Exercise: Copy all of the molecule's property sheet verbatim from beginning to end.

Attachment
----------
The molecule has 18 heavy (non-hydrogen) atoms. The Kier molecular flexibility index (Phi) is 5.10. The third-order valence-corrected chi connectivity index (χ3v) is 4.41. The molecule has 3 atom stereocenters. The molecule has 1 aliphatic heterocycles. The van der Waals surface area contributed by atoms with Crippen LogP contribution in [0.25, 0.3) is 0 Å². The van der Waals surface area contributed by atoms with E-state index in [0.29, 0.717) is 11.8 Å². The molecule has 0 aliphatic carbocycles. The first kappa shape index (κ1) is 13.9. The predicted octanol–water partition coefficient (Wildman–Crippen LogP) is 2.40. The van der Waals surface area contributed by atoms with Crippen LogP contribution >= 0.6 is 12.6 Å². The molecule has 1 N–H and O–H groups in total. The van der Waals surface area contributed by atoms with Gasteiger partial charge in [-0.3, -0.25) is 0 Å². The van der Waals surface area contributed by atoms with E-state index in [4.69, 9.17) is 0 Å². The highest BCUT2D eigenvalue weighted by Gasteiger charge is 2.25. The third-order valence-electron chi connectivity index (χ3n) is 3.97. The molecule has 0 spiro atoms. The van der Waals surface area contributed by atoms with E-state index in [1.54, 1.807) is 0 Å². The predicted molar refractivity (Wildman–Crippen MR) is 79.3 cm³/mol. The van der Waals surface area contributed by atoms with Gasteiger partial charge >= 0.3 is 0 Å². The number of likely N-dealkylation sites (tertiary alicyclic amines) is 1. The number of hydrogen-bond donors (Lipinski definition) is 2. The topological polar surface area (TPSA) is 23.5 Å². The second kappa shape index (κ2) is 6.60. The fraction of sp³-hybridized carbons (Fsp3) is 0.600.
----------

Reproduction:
The molecule has 18 heavy (non-hydrogen) atoms. The Kier molecular flexibility index (Phi) is 5.10. The third-order valence-corrected chi connectivity index (χ3v) is 4.41. The molecule has 3 atom stereocenters. The molecule has 1 aliphatic heterocycles. The van der Waals surface area contributed by atoms with Crippen LogP contribution in [0.25, 0.3) is 0 Å². The van der Waals surface area contributed by atoms with E-state index in [0.29, 0.717) is 11.8 Å². The molecule has 0 aliphatic carbocycles. The first kappa shape index (κ1) is 13.9. The predicted octanol–water partition coefficient (Wildman–Crippen LogP) is 2.40. The van der Waals surface area contributed by atoms with Crippen LogP contribution >= 0.6 is 12.6 Å². The molecule has 1 N–H and O–H groups in total. The van der Waals surface area contributed by atoms with Gasteiger partial charge in [-0.3, -0.25) is 0 Å². The van der Waals surface area contributed by atoms with E-state index in [4.69, 9.17) is 0 Å². The highest BCUT2D eigenvalue weighted by Gasteiger charge is 2.25. The third-order valence-electron chi connectivity index (χ3n) is 3.97. The molecule has 0 spiro atoms. The van der Waals surface area contributed by atoms with E-state index in [1.54, 1.807) is 0 Å². The predicted molar refractivity (Wildman–Crippen MR) is 79.3 cm³/mol. The van der Waals surface area contributed by atoms with Gasteiger partial charge >= 0.3 is 0 Å². The number of likely N-dealkylation sites (tertiary alicyclic amines) is 1. The number of hydrogen-bond donors (Lipinski definition) is 2. The topological polar surface area (TPSA) is 23.5 Å². The second kappa shape index (κ2) is 6.60. The fraction of sp³-hybridized carbons (Fsp3) is 0.600.